Aung San Suu Kyi criticized both meetings because the principle behind their orchestration was “not clear.” In November 2014 the parliament proposed a six-party meeting. This time, the NLD accepted. The meeting between the president, the speakers of both the upper and the lower houses, the commander-in-chief, a representative from the ethnic political parties and Aung San Suu Kyi was held on April 10, 2015. This was only one time a six-party meeting was held. President Thein Sein has emphasized the importance of signing a nationwide ceasefire with ethnic armed groups as first step of peace process. But the NLD rejected this procedure and said, ‘Talks on the peace process and national reconciliation should proceed at the same time. National reconciliation talks, like the six-party talks, should not be postponed with the excuse of the peace process.”

The aim and essence of a “dialogue among high-level political leaders” has never been very clear. Once, the president’s spokesperson told the media that these meetings are not for finding concrete solution to country’s problems but to brainstorm ideas for further discussion. Even when people were fed-up with the argument over how many parties should be in this high-level dialogue, very few in the media questioned the true purpose and agenda of these meetings. In any case, it was believed the aim of this meeting was to discuss constitutional reform, a peace agreement, and the upcoming national elections, and it was a popular topic in the media until a new constitutional amendment was proposed by a USDP minister on June 9, 2015. The proposal would have changed the requirements for running for the office of president or vice president and lowered the threshold for achieving constitutional reform.

The amendments were voted down by the military-run parliament, an outcome that practically terminates the process of amending the constitution, based on a report from the 31 lawmakers who make up the Parliamentary Constitutional Amendment Implementation Committee. Many articles published in state-owned newspapers seriously criticized the draft of new amendment act and accused it of favoring the parliamentary administration. Finally, the constitutional amendment created a large faction in the USDP and greater concern in the army over Shwe Man’s political ambitions. The military already believed that Shwe Man could manipulate the USDP to his personal benefit and take advantage of his relationship with Aung San Suu Kyi to obtain even greater power. All of this led up to early August’s soft coup in the USDP.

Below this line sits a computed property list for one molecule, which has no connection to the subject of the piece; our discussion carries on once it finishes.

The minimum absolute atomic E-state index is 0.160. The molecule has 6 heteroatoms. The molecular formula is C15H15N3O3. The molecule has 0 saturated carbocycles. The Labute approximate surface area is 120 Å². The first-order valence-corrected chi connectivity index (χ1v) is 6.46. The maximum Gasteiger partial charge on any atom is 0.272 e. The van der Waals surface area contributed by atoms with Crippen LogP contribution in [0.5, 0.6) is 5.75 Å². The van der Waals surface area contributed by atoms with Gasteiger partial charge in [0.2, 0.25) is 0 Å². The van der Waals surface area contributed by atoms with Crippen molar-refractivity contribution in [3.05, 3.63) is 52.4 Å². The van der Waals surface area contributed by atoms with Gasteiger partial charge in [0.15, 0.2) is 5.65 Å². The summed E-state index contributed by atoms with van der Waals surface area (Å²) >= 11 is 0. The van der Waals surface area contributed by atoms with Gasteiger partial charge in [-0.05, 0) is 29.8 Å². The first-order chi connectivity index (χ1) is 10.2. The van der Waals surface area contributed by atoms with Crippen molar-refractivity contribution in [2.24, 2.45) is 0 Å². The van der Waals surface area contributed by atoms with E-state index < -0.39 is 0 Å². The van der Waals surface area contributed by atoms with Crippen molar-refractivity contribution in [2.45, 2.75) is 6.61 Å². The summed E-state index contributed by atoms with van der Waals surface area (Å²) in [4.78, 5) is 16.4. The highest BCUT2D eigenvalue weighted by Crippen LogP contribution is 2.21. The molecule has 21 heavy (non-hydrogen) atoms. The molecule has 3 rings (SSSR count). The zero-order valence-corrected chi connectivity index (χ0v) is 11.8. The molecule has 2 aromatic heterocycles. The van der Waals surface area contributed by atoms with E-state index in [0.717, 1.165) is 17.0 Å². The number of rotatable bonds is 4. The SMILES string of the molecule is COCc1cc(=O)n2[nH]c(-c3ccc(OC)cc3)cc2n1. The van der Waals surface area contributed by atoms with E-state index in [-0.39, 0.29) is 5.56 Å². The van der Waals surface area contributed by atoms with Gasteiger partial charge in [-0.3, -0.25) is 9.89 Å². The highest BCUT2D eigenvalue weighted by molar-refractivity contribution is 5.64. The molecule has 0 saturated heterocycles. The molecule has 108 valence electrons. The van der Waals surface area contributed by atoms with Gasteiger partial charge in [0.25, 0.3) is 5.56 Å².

Since then, all political parties became busier than ever in early September as they prepared for November’s general election. People are preoccupied with an unbelievably inaccurate voters list. Meanwhile, nine foreign embassies in Burma have made a joint statement expressing their concern that religion is being used as a tool of division and conflict during the campaign season. This shows the fragility of our electoral process. In early October, there will be a signing of a nationwide ceasefire agreement with two armed ethnic groups. The media, also preoccupied with these new issues, is not calling for another six-party dialogue. Among its three major aims, only constitutional reform is now out of question; the peace process is, of course, ongoing, and they still need to discuss how the upcoming elections will unfold with the interest of national reconciliation.

However, it seems like none of the participants in the six-party dialogue are likely to call for it again, much less be willing to face one another. Even Aung San Suu Kyi and the NLD have abandoned the call for a dialogue, and instead are urging people to vote for their parties since it is time for Burma to change. A lot of people are concerned with direct and indirect threats from ultranationalist activists and anti-NLD campaigns. Once, people were less worried about national reconciliation because of armed resistance. Now, people are amazed to learn that none of the six parties have called to restart dialogues or ensure the upcoming election unfolds peacefully. Instead, they are preparing for a post-election period based on a mission of achieving national reconciliation.

Free and open elections are, of course, important for a democratic system to function. However, winning an election without a consensus as to how to keep the elections truly free and open, and make the transition from one high-power political player to another fruitful and peaceful, might not lead to sustainable peace and national reconciliation. We now seriously need to hear a dialogue. Please, keep the democratic principle of a successful transition to democracy in Burma. Please, have another dialogue before the election.